Sky News has reported that Sports Direct’s senior independent director and chair of its board audit committee Richard Bottomley has attempted to talk the Big Four firms around, with little success.

Deloitte is on record as conducting historic tax and advisory work for Sports Direct, and EY has flagged conflict of interest concerns given its position as administrator to House of Fraser.

PWC has told the retailer it does not want to take on the job following the numerous audit-related fines it has collected in recent years after taking on risky clients such as furniture retailer BHS.

Ashley has said previously that KPMG cited “an existing portfolio of clients” as reasons behind its refusal.

He is steadfast in his view that only a Big Four firm can conduct the audit, stating Sports Direct has grown too large for a smaller firm to manage.

The Evening Standard reported last month that MHA Macintyre Hudson was in talks to replace Grant Thornton after BDO is understood to have turned down the audit.

“We have had initial conversations, not with Mike Ashley but his emissaries. We expect to take part in the tendering process, although we want to know the full reasons why Grant Thornton quit,” MHA Macintyre Hudson chairman Rakesh Shaunak said.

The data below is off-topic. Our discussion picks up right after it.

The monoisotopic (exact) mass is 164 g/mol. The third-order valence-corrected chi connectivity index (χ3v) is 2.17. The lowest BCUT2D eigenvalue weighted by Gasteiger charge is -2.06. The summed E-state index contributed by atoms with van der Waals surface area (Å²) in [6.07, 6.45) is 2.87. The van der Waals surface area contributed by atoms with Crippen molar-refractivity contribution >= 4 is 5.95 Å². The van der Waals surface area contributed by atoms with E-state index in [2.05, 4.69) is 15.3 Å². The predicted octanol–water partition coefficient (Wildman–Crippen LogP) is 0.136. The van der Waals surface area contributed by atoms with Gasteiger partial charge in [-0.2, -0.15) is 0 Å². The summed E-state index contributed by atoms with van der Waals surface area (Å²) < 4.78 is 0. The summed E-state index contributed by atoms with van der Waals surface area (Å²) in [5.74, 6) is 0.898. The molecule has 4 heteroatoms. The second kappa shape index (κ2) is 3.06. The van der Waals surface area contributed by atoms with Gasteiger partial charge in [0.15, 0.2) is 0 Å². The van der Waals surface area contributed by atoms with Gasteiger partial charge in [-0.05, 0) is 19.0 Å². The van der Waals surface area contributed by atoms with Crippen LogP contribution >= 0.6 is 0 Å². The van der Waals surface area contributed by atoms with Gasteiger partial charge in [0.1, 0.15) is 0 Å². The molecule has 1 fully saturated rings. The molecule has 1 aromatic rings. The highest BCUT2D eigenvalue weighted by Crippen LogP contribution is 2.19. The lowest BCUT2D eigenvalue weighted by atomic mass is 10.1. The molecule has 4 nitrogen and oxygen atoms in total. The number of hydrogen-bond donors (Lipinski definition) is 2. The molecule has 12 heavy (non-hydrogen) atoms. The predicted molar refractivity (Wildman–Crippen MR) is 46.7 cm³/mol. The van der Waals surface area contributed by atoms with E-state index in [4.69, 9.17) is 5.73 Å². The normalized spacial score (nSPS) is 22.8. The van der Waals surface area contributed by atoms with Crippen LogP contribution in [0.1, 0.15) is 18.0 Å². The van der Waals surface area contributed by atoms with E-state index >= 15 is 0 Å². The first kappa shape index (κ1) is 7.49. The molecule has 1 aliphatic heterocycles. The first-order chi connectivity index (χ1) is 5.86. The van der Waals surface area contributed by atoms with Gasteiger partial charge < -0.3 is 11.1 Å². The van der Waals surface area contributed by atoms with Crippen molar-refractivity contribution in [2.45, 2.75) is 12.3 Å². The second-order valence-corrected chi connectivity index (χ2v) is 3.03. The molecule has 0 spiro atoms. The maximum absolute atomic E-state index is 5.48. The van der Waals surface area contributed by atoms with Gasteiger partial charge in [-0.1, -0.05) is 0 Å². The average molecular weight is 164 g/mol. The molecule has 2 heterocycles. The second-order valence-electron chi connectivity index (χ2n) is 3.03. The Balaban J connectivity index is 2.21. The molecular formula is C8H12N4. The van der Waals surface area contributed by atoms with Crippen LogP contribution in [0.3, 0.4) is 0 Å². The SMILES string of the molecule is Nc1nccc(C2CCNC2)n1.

Despite the company’s woes, Ashley has continued making high-risk bets on high street names despite poor sales and footfall. Ashley has used the Sports Direct vehicle to buy stakes in Game, Debenhams, and Evans Cycles. The company also rescued department store House of Fraser and struggling clothes retailer Jack Wills.

Replies (3)

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Hallerud at Easter
By DJKL
18th Sep 2019 16:17

So not really any keen aspirants chasing the gig chanting "Gizza job! I can do that"

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By tedbuck
19th Sep 2019 11:16

So what happens if no-one is prepared to take it on?

If the Government 'appoints' an auditor and the auditors says "No" where do they go from there?

Is this the clarion call for a new body - 'The Official Auditor' - now there's an interesting thought. With the great depths of experience in HM Treasury I can quite see them making an excellent job of an audit in the real world. After all they have been critical enough of Auditors in the real world. And, of course, they would have no-one to call them to account. HMG take note.

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By AndrewV12
24th Sep 2019 12:53

Extract above
'Mike Ashley’s business, which filed its latest set of accounts without an auditor, has been turned down by each Big Four firm in its search to appoint an auditor capable of picking through its books.'

Turned down by the big four, the temptation is to say after a string of botched audits (see article above) they will put their name to anything, but maybe they have increased the Quality of their Audits and no longer take on any old client or sign any Audit report, maybe risk has over taken reward.....who knows.